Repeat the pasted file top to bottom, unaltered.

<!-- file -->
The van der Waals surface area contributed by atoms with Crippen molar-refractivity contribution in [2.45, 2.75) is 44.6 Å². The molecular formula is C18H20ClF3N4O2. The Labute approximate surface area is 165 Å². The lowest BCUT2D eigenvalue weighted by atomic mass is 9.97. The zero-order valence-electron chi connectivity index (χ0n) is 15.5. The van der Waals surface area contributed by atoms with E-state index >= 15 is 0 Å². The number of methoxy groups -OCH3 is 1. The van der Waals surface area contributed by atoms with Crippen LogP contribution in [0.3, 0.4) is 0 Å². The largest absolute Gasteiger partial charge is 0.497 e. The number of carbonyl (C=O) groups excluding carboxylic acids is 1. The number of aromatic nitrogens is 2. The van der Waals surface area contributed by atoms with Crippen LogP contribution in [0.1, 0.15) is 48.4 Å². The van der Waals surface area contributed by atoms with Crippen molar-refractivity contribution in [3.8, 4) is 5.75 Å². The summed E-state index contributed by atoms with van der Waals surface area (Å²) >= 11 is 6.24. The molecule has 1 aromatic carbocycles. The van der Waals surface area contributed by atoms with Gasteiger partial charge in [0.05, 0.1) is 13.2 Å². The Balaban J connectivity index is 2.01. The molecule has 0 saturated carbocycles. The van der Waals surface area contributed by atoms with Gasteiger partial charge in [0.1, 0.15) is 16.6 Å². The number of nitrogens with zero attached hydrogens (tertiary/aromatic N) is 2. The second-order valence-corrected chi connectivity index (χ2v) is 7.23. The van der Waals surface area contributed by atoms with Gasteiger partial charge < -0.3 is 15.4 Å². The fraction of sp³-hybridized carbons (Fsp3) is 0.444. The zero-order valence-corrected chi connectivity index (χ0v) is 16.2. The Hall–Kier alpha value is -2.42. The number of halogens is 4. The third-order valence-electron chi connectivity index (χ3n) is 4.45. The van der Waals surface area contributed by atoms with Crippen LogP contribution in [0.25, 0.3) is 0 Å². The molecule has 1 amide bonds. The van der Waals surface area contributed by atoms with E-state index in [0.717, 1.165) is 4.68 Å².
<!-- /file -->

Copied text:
The van der Waals surface area contributed by atoms with Crippen molar-refractivity contribution in [2.45, 2.75) is 44.6 Å². The molecular formula is C18H20ClF3N4O2. The Labute approximate surface area is 165 Å². The lowest BCUT2D eigenvalue weighted by atomic mass is 9.97. The zero-order valence-electron chi connectivity index (χ0n) is 15.5. The van der Waals surface area contributed by atoms with E-state index >= 15 is 0 Å². The number of methoxy groups -OCH3 is 1. The van der Waals surface area contributed by atoms with Crippen LogP contribution in [0.3, 0.4) is 0 Å². The largest absolute Gasteiger partial charge is 0.497 e. The number of carbonyl (C=O) groups excluding carboxylic acids is 1. The number of aromatic nitrogens is 2. The van der Waals surface area contributed by atoms with Crippen LogP contribution in [0.1, 0.15) is 48.4 Å². The van der Waals surface area contributed by atoms with Crippen molar-refractivity contribution in [3.8, 4) is 5.75 Å². The summed E-state index contributed by atoms with van der Waals surface area (Å²) >= 11 is 6.24. The molecule has 1 aromatic carbocycles. The van der Waals surface area contributed by atoms with Gasteiger partial charge in [0.05, 0.1) is 13.2 Å². The Balaban J connectivity index is 2.01. The molecule has 0 saturated carbocycles. The van der Waals surface area contributed by atoms with Gasteiger partial charge in [0.1, 0.15) is 16.6 Å². The number of nitrogens with zero attached hydrogens (tertiary/aromatic N) is 2. The second-order valence-corrected chi connectivity index (χ2v) is 7.23. The van der Waals surface area contributed by atoms with Gasteiger partial charge < -0.3 is 15.4 Å². The fraction of sp³-hybridized carbons (Fsp3) is 0.444. The zero-order valence-corrected chi connectivity index (χ0v) is 16.2. The Hall–Kier alpha value is -2.42. The number of halogens is 4. The third-order valence-electron chi connectivity index (χ3n) is 4.45. The van der Waals surface area contributed by atoms with Crippen LogP contribution in [0.25, 0.3) is 0 Å². The molecule has 1 amide bonds. The van der Waals surface area contributed by atoms with E-state index in [0.717, 1.165) is 4.68 Å².